Our exploration of the church was extremely atmospheric, accompanied as it was by beautiful, haunting singing and a short service being read in French. As well as the stained glass, there were beautifully carved scenes in the stone around the choir and exquisitely intricate detailing everywhere you looked. We had hoped to see the famous Sainte Voile (Holy Veil), said to have been worn by the Virgin Mary when she gave birth to Jesus, but as we approached the north end of the church in which it is kept, we were told that the cathedral was closing.
Chartres en Lumières
After dinner, it was time for Chartres en Lumières – a very special illumination of the town that happens every evening during the summer. And what a spectacle! Chartres’ illuminations were classy and sophisticated, subtle and artistic. The magic all started at 9:45pm, in the square in front of the cathedral where a hundred or so people had gathered. The music began and then, very slowly, lights started to creep up the ancient façade of the cathedral and define its outline, together with the rose window and spires above until the whole edifice was glowing with colour and light. Not only that, but this spectacle was animated, and suddenly there were dozens of tiny figures lowering themselves down the front of the cathedral on ropes, and then giant figures of saints began to grow from the floor up the façade. It was spellbinding!
The whole thing kept moving and changing as we watched; first thousands of stars and a solar system passing by, then figures climbing up with blocks and windows, literally building the cathedral from blocks of light, finishing off with a spinning rose window. Next fire crept up the front and then ice. We gathered that it was perhaps telling the story of Chartres and the cathedral, but we weren’t sure. And it didn’t matter – it was enough that it was beautiful and mesmerising to watch. You couldn’t take your eyes off it. After a while, the cathedral went dark and everyone clapped in appreciation of what we had just seen.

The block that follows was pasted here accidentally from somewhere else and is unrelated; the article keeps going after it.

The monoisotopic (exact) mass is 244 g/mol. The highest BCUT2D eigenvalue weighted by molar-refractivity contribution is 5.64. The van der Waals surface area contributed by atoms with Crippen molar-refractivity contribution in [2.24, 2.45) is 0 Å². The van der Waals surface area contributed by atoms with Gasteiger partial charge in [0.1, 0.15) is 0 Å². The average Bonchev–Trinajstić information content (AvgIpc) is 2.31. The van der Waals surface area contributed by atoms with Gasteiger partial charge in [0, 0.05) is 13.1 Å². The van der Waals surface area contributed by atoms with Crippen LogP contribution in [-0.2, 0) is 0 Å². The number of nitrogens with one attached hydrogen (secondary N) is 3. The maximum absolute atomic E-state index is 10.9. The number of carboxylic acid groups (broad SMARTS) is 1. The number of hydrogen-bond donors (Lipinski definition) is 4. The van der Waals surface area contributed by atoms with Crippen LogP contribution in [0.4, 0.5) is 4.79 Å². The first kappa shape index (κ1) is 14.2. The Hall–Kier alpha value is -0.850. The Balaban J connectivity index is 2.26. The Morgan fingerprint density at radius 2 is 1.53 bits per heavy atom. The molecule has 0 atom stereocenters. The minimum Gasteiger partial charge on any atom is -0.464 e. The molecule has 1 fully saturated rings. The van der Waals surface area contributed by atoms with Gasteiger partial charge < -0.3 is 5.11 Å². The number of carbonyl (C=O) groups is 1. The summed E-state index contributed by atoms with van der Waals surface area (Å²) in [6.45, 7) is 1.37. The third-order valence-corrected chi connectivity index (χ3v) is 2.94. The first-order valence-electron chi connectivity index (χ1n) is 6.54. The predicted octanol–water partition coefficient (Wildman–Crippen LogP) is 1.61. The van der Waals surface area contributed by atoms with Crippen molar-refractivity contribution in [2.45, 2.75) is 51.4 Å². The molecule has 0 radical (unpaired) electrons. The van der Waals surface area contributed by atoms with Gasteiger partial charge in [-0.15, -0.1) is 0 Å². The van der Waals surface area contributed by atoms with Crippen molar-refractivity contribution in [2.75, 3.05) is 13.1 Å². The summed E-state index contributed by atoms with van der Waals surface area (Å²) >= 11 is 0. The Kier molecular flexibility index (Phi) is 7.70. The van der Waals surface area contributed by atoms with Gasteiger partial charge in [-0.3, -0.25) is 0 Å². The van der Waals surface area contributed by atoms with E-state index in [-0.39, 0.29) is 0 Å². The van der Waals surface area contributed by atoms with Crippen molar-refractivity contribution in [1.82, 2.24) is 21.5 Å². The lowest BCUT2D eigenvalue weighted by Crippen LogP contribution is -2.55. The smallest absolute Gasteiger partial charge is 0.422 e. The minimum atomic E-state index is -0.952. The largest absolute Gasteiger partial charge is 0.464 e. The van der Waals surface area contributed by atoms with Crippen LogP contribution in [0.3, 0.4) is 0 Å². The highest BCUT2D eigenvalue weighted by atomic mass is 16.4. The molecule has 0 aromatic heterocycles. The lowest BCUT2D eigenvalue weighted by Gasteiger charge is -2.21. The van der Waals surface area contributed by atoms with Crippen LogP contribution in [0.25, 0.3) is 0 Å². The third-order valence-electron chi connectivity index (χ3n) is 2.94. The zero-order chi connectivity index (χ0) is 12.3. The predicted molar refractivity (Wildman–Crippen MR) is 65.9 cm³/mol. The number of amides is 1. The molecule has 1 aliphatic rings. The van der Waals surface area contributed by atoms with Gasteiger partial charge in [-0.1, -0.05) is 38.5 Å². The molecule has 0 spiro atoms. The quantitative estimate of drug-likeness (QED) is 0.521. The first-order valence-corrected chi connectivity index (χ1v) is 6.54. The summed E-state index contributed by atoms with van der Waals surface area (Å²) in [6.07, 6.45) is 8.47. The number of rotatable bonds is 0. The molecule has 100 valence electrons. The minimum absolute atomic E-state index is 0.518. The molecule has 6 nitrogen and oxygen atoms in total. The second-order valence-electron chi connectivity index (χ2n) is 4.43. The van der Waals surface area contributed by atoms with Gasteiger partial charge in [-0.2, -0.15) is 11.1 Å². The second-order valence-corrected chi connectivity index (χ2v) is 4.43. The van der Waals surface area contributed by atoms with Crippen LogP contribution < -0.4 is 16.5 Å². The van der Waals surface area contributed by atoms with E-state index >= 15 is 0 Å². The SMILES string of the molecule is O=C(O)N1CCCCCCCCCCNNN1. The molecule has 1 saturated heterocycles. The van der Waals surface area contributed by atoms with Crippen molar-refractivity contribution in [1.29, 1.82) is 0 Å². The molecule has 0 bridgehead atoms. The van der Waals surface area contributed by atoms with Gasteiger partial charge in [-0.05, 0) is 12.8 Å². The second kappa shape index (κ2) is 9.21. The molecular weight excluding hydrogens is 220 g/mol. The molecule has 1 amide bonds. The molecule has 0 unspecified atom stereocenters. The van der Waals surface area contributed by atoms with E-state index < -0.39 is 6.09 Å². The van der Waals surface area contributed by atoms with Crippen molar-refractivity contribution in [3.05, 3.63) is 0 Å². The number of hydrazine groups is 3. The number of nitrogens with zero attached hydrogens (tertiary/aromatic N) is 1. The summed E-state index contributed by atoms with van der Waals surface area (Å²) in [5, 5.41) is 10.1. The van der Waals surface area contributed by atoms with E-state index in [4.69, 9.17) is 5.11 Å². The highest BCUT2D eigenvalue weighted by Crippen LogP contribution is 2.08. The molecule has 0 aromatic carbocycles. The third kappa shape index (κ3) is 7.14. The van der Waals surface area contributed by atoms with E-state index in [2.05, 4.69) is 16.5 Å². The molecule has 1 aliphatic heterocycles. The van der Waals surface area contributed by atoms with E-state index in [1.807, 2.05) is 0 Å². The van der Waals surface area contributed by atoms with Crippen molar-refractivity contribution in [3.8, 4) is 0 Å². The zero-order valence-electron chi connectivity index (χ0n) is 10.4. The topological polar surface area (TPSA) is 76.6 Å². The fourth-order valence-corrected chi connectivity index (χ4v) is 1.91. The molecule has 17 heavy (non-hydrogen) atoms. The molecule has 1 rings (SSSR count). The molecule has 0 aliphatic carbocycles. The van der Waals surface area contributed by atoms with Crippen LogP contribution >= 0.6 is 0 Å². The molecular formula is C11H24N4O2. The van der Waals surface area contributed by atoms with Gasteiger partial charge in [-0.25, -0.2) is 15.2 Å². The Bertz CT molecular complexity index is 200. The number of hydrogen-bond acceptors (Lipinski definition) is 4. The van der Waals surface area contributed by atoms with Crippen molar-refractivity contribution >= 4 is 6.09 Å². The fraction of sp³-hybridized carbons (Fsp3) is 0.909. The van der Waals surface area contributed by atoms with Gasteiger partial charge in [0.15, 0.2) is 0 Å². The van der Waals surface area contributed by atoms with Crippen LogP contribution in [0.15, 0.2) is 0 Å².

Then the whole sequence started again and we moved off to find some more of the magic. Because it is not just the cathedral that is part of this spectacle, but the whole of the town. Apparently there are 27 landmarks in Chartres that are lit up each evening from mid-April to mid-October. We followed the crowds around the side of the cathedral and watched again as the north façade was brought to life. Then it was on into a park to behind the cathedral where the side of the former Bishop’s Palace was alive with another story being told in lights and music, this time involving the sun and the moon. Down at the river, the riverbank and a bridge were alive with fish and sea creatures and further up in town, the theatre building was also lit up. The whole town was buzzing with life and there was such a lovely atmosphere with lots of families strolling around in the warm evening air. All together a magical experience and one we would highly recommend if you are ever in this region.
Campsite: Camping Le Bois Fleuri, Illiers Combray
What we liked:
- Good municipal swimming pool right next door
- Convenient for a short stop on the way to the Loire
What we didn’t like:
- No toilet paper or hand soap
- Quite shabby campsite and facilities – toilet block very dark with broken tiles, grass and hedges not cut so everywhere bit overgrown